BusinessDay

How IBB aided resolution of Nigeria’s political logjam in 2010 – Otedola

…felicitates with former military president at 80

Femi Otedola, billionaire businessman has recounted how Ibrahim Badamosi Babangida (IBB), Nigeria’s former military president played a key role in resolving the political logjam triggered by the prolonged sickness of former President Umaru Musa Yar’Adua in 2010.

Otedola, who joined other Nigerians to felicitate with the ex-military leader, who is marking his 80th birthday on Tuesday, August 17, said it was Babangida who asked then vice president, Goodluck Ebele Jonathan to fill the vacuum created by Yar’Adua’s long absence.

Otedola, also noted to be a philanthropist wished the retired general more rewarding and fruitful years.

In his forthcoming book on business lessons scheduled for release in November, Otedola revealed that Babangida sent a message through him to the vice president Goodluck Jonathan to sit on the empty seat of the president in the next Federal Executive Council (FEC) meeting.

Recall that with Yar’Adua failing to formally transfer power to his VP when he was flown abroad for medical treatment, there was tension across the nation as a result of the power vacuum, which led to public protests.

Also writing in the book on the need for entrepreneurs to engage with political authorities in one of the chapters, Otedola maintains that such a relationship will benefit the country, noting that entrepreneurs outreach and dialogue with political leaders, among many positives, often ensure stability and social coherence, guaranteeing economic progress.

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“Worried by the tension and uncertainty, I decided to do something on my own,” he wrote. “In the first week of February 2010, I went to Minna, Niger State, along with Hajia Bola Shagaya, to commiserate with General Ibrahim Babangida over the death of his wife, Maryam.

“At his Hilltop residence, we spoke on a wide range of issues, but I told him I needed to discuss an urgent and vital issue. He took me to his study, where the two of us were alone. I told him that the state of the nation had been agitating my mind,” Otedola said.

Otedola said he had asked Babangida how the country could get out of the then political logjam considering the tension it was generating across Nigeria. He said the former military ruler, was calm and resolute in his response, urging him to tell Jonathan to sit in the president seat in the next FEC meeting.

“Femi, advise your friend that when he gets to the Council Chambers next week for the FEC meeting, he should go and sit on the President’s chair”, Babangida had said.

The business mogul added that he had found Babangida’s response fascinating while assuring him he would pass the message to Jonathan.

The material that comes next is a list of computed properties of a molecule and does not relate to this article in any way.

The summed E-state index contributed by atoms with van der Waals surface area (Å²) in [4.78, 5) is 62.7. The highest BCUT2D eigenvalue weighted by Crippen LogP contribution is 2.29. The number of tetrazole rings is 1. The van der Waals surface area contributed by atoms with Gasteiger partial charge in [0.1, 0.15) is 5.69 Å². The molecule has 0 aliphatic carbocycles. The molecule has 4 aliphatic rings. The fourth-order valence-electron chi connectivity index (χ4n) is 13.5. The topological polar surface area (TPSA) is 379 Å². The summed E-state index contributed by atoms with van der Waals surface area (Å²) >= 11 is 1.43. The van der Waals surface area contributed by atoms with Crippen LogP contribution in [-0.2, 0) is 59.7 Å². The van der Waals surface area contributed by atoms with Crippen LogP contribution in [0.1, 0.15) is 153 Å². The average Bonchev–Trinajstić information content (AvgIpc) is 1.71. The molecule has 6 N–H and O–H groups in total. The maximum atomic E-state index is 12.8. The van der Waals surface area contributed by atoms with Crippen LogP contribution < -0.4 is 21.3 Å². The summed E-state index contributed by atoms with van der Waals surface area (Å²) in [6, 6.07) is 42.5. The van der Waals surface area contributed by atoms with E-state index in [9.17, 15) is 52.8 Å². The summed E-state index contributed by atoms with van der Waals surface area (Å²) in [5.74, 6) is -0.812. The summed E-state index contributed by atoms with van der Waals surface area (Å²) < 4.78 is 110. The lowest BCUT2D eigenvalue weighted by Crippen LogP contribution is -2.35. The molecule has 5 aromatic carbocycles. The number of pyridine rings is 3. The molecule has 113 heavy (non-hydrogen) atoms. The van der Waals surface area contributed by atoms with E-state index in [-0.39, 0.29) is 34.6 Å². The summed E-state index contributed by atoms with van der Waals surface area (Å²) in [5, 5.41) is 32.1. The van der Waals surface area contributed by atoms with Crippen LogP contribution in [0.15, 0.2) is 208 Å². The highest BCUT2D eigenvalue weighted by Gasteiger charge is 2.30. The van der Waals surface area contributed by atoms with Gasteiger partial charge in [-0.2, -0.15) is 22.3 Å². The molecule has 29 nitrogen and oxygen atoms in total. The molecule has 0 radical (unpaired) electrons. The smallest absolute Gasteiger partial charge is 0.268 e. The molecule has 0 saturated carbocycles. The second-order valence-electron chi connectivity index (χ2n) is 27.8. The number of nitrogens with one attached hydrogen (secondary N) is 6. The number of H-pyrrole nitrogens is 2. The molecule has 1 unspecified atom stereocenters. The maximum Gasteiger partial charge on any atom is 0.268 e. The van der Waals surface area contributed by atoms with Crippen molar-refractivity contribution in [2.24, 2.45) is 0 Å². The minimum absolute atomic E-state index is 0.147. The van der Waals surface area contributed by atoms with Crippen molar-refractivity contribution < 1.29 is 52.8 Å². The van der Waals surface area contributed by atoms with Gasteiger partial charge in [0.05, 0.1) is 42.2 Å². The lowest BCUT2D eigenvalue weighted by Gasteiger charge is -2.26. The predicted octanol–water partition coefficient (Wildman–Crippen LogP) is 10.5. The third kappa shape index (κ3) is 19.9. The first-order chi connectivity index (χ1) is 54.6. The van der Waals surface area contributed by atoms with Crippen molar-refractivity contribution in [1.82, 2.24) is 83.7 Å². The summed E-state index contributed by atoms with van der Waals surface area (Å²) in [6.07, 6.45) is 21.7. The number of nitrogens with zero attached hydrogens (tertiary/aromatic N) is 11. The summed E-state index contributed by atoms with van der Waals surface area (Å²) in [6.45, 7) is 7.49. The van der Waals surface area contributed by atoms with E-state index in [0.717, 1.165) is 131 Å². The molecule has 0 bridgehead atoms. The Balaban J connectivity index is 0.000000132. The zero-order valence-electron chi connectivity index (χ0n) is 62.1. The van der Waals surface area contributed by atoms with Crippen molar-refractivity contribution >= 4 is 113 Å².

According to him, “I travelled back to Abuja by road in the evening and went straight to have dinner with Jonathan. I did not waste time in delivering General Babangida’s message to him,” he wrote.

“He nodded and asked me, ‘What do you think? I laughed and said, be a man Your Excellency. Go and sit on that chair!’

He looked at me for some time and responded that he would think about it.

“A week later, on Tuesday, February 9, the National Assembly adopted the famous ‘Doctrine of Necessity’ to make Dr Jonathan the Acting President pending the return of President Yar’Adua from his medical leave. Behind-the-scene moves by prominent Nigerians preceded this decision.

“The legislative resolution was unprecedented, but the nation had been tensed up. The fault lines were so stoked that an unusual solution was needed to address the unique situation.

“With Jonathan now legally empowered to act as President, there remained the critical optics: would he stand-in for the President confidently and authoritatively? Or would he try to maintain a subdued outlook? The following day was the FEC meeting.

“As Dr Jonathan entered the Council Chamber, he made to sit on the chair of the Vice President his usual seat. As the protocol officer pulled out the VP’s chair, Dr Jonathan marched towards the seat reserved for the President. And he sat on it!

“That was the moment Dr Goodluck Jonathan took control of power. By that act, he sent a strong signal to all Nigerians that he was now in charge. The same day, Jonathan even reshuffled the cabinet.”

Recall that Yar’Adua died on May 5, 2010, and Jonathan was sworn in as his replacement, going on to win the 2011 presidential elections and serving one term in office.

In his further writing in the book, Otedola said entrepreneurs must engage with political authorities because it is only when there is peace that the economy can boom.

“While many may see political engagement for entrepreneurs as one-sided in the sense that only the entrepreneur benefits, the reality is that it could work both ways. I tapped into my political connections to contribute my little quota to resolving a power crisis that almost set the country on fire.

“This example is one of the several instances in which I used my access to the seat of power and political heavyweights to contribute to nation-building and national development. Entrepreneurs need to appreciate the fact that peace for the country is peace for their businesses, too. We need a stable and peaceful country first and foremost,” Otedola wrote.